The New York City listening party for Seattle rapper Raz Simone’s new album, Cognitive Dissonance: Part One, was held last week at a midtown recording studio with a familiar address. Googling the building number returns a New York Times article from November 30, 1994. That’s the day three assailants shot Tupac Shakur five times as he was on his way into Quad Studios, presumably to add yet another set of songs to his already hulking rap catalog.
While it’s reasonable to assume the shooting curtailed a recording session that might have resulted in yet another classic piece of hip-hop, the five bullets that entered Tupac’s body that day provided a vital fuel for the lore his disciples continue to recite well after his untimely death. Without these violent episodes, the rapper’s mythos is diminished, and, in a tragic way, so is hip-hop’s. Those bullets – rigid articles originally invented to end lives – are the same savage elements that give breath to much of rap music.
And so goes the cycle of tragedy begetting enlightenment on Raz Simone’s Cognitive Dissonance. This is hip-hop’s version of the law of entropy, where the isolated system trends dispassionately toward a maximum state of existence while simultaneously not allowing any of the pain, violence and regret to escape. Raz fuels his creative fire with all of it. He originally learned to rap over movie scores, which explains the crests of crescendo and nadir on album opener “They’ll Speak”, a nearly-five-minute autobiographical crash course where Raz’s voice rises and falls with Hans Zimmer’s dramatic Inception instrumental. Raz’s approach to making songs is thus far moderate and calculated. His previous solo debut EP, Solomon Samuel Simone, contained nothing that could be qualified as a “banger,” which was all the better for introducing a rapper who doesn’t clock in and out with styles of the moment.
Likewise, much of Cognitive Dissonance allows for quiet spaces where Raz can find lanes for his impassioned speech. “Don’t Shine” is another cinematic opus: thundering drums break delicate keyboard plinks amidst Raz’s lyrics about hustling in an environment that suffers from constant moral decay. “So Far, So Far” is, ostensibly, a gentle coming-of-age ballad but grows far darker upon closer inspection. The production work on Cognitive Dissonance varies, in turns, between emotive and turbulent, but the greatest instrument here is Raz’s voice: a gruff, gravel bed of timbre (they didn’t used to call him “Razpy” for nothing) that ranges from a harsh whisper to world-weary preacher levels of bombast. When paired with more conventional beats (“Thirsty”) his voice does all the heavy lifting. “8 Rangs” is the closest Raz comes to taking a victory lap, and his understated flow in the song’s first two verses requires close listening to understand that, even on the cusp of music stardom, a darker past continues to shadow him.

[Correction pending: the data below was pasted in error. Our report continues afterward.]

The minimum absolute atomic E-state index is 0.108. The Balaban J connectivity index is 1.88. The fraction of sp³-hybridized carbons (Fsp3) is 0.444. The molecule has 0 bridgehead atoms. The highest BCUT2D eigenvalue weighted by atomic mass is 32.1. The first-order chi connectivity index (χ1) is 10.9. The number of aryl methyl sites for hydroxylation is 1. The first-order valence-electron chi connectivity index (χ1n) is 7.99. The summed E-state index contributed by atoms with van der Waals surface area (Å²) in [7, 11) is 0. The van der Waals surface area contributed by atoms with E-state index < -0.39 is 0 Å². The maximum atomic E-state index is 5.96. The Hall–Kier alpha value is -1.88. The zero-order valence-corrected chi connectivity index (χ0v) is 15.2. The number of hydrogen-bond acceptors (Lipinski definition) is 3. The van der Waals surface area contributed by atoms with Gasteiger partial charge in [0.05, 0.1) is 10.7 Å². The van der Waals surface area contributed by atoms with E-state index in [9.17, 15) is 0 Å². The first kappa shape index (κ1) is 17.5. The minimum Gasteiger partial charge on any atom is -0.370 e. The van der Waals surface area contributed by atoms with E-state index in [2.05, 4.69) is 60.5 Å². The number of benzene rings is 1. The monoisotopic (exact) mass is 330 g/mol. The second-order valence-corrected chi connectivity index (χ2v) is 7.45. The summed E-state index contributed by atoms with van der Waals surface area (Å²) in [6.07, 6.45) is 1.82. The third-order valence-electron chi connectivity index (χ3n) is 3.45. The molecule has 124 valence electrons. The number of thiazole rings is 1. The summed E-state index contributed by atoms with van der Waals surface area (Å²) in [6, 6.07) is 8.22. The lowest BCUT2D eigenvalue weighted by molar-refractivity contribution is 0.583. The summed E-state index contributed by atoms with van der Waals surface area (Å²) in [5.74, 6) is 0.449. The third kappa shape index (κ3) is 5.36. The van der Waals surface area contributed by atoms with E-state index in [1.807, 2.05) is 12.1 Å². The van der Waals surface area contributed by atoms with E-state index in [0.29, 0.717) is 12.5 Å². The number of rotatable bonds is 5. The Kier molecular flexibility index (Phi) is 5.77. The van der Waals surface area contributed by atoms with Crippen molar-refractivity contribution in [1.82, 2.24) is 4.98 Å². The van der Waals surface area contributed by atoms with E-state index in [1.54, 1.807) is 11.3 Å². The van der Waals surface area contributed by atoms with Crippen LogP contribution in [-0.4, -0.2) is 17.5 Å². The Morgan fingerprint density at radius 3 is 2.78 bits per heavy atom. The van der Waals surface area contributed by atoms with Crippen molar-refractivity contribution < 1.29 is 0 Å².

Raz has no boundaries in subject matter. He talks openly of familial rape, infidelity, shoot-outs and drugs deals. He stretches the seams of visceral hip-hop writing, showcasing a movie director’s knack for allowing emotions to swell behind music.
Yet, there is rarely a moment when you want to immediately rewind a section of a verse, no blink-or-you’ll-miss-’em metaphorical workouts. In this way, the record is also kind of a bummer. A self-proclaimed “thinker,” Raz isn’t focused on making “fun” music, which for some is a necessary precept in hip-hop. Cognitive Dissonance is a totally immersive experience – a major accomplishment – but that immersion also becomes its greatest weakness: sometimes you feel like you’ll drown in it. Raz smartly maintained the album’s length at ten tracks; anything more and it would have collapsed under its own weight.
Cognitive Dissonance is the culmination of a now months-long creative partnership between Raz’s independent Black Umbrella record label and Lyor Cohen’s new music venture, 300 Entertainment. It defies the standard label deal and I don’t think the myriad blogs that have covered the signing fully understand how it works. News that a rapper from Seattle not named Macklemore had signed to 300 was an industry-sized announcement. While Mack’s songs are Cliff’s Notes for the liberal, educated social agenda, Raz’s are fervent entries, scribbled outside the margins of an intensely pensive street hustler’s notebook. Cognitive Dissonance — and other albums like it — are important in the way student-led rallies at major universities are important: dissenting actions fucking up the grounds of stifling institution. Macklemore’s The Heist, though it would like to be otherwise, is merely status quo for its intended audience.
Raz uses cognitive dissonance at once to proudly claim his hometown (the Adele-sampling “Hometown”) and also to dismiss its confined area and approach to “making it” in the rap game (“Swim Away”); he seems to pray to God in one minute (“Don’t Shine”) and then raises his head in defiance while everyone else is kneeling in the next (“Bow Down”). In the circumscribed realm that is hip-hop, there’s no other method of practice other than the one that breeds conflict. The only redeeming endgame for Raz’s gangsterism is the type of consciousness he displays on “Natural Resources”, where he documents how America’s downtrodden routinely turn dirt into diamonds. This is all-at-once, multitudinous-type shit; the kind of artful woe that Tupac lived for but died making.